NIGHTWATCH: Ukraine-Crimea Update

06 Russia, 08 Wild Cards

Russia-US: The Russian president’s website posted the following summary of talks between the Russian and US presidents.

“Text of report in English by Russian presidential website on 6 March”

“A telephone conversation has taken place between Vladimir Putin and the President of the United States of America, Barack Obama, on the initiative of the American side.”

“It was proposed to discuss a critical situation developed in Ukraine. During the discussion the differences in approaches and assessments of the causes of today’s crisis and the current state of affairs [in Ukraine] were brought to light.”

“Vladimir Putin, in particular, noted that the current Ukrainian authorities, which came to power as a result of an anti-constitutional coup and which do not have a nationwide mandate, have been forcing their absolutely illegitimate decisions on eastern and southeastern regions and Crimea. Russia cannot ignore appeals for help addressed to it in this connection and is acting adequately and in full conformity with international law.”

“The Russian president stressed a paramount importance of Russian-US relations in ensuring stability and security in the world. These relations should not be sacrificed to differences about certain international problems even if they are quite significant.”

“The heads of the two states agreed that the heads of the foreign offices, Sergey Lavrov and John Kerry, will remain in intensive contact.”

Comment: Putin succinctly restated the Russian position which has not changed since 22 February.

The fourth paragraph is condescending in that it minimizes the Ukraine crisis as a difference of opinion and presumes equal stature with the US in handling larger international issues. It comes close to asking why the US is so upset and to lecturing the US president on the issues about which he really should be concerned. Putin is way out of his league.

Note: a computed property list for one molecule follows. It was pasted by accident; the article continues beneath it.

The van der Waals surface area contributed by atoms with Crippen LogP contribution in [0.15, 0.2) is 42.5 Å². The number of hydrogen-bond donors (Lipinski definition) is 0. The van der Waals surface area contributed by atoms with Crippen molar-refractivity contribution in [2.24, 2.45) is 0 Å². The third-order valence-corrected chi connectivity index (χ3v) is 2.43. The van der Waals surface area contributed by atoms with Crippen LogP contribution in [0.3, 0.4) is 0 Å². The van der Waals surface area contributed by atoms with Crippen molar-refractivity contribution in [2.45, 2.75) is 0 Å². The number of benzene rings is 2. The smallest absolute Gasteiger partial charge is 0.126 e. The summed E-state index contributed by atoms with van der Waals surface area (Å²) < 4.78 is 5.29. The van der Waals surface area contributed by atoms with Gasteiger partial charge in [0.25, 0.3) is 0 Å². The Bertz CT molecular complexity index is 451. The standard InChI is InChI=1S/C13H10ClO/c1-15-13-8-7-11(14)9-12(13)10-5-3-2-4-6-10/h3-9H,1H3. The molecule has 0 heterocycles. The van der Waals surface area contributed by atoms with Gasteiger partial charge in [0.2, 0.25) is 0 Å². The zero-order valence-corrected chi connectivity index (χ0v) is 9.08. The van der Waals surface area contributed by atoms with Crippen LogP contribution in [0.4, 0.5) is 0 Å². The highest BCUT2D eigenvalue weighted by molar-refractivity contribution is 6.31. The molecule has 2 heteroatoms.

Crimea: Military. The Russian navy sank the mothballed Ochakov, an anti-submarine ship belonging to the Black Sea Fleet, at the entrance to Lake Donuzlav overnight 5 March, according to the Ukrainian Defense Ministry.

Comment: This action blocks the channel. It denies the Kyiv regime use of its ships and frees up Russian ships that had blockaded the port. News service reports said Russia had been using 10 ships to block the port, including the guided missile cruiser Moskva.

Crimea: Political. Crimea’s lawmakers on Thursday unanimously voted to ask to be a part of Russia and set 16 March as the date for a popular referendum on secession.

The Crimean members of the regional parliament asked Russian President Vladimir Putin the allow them to “enter into the Russian Federation with the rights of a subject of the Russian Federation.”

The referendum will contain two questions: whether Crimea should join Russia or whether it should remain part of Ukraine.

The city council of Sevastopol also voted in an emergency session to join Russia as a subject of the Russian Federation. Sevastopol is governed directly from Kyiv as a national city.

Comment: The referendum will not contain an obvious third choice – to become independent. One commentator suggested the reason for the omission is that most Crimeans would probably vote for independence.

Ukrainian reaction:: Ukrainian prime minister Yatsenyuk called the Crimean parliament’s act “illegitimate.”

The Ukrainian Security Service (SBU) press service reported that the SBU is charging Vladimir Konstantinov, chairman of the Autonomous Republic of Crimea Supreme Council; and Sergey Aksenov, “self-proclaimed” head of the republic Council of Ministers, with committing actions aimed at violently changing or overthrowing the constitutional order or at seizing state power. These crimes come under Articles 27 and 109 of the Ukrainian Criminal Code, according to the press release.

Comment: Both sides continue to take actions that are difficult to reverse and which make the crisis more difficult to settle peaceably.

Phi Beta Iota: We strongly disagree with the comment above that Russia is “out of its league” in relation to the US Government’s ham-fisted and ignorant approach to this entire matter.

See Also:

09 Russia. Russia Experts See Thinning Ranks’ Effect on U.S. Policy

Among those experts, there is a belief that a dearth of talent in the field and ineffectual management from the White House have combined to create an unsophisticated and cartoonish view of a former superpower, and potential threat, that refuses to be relegated to the ash heap of history.

Ukraine @ Phi Beta Iota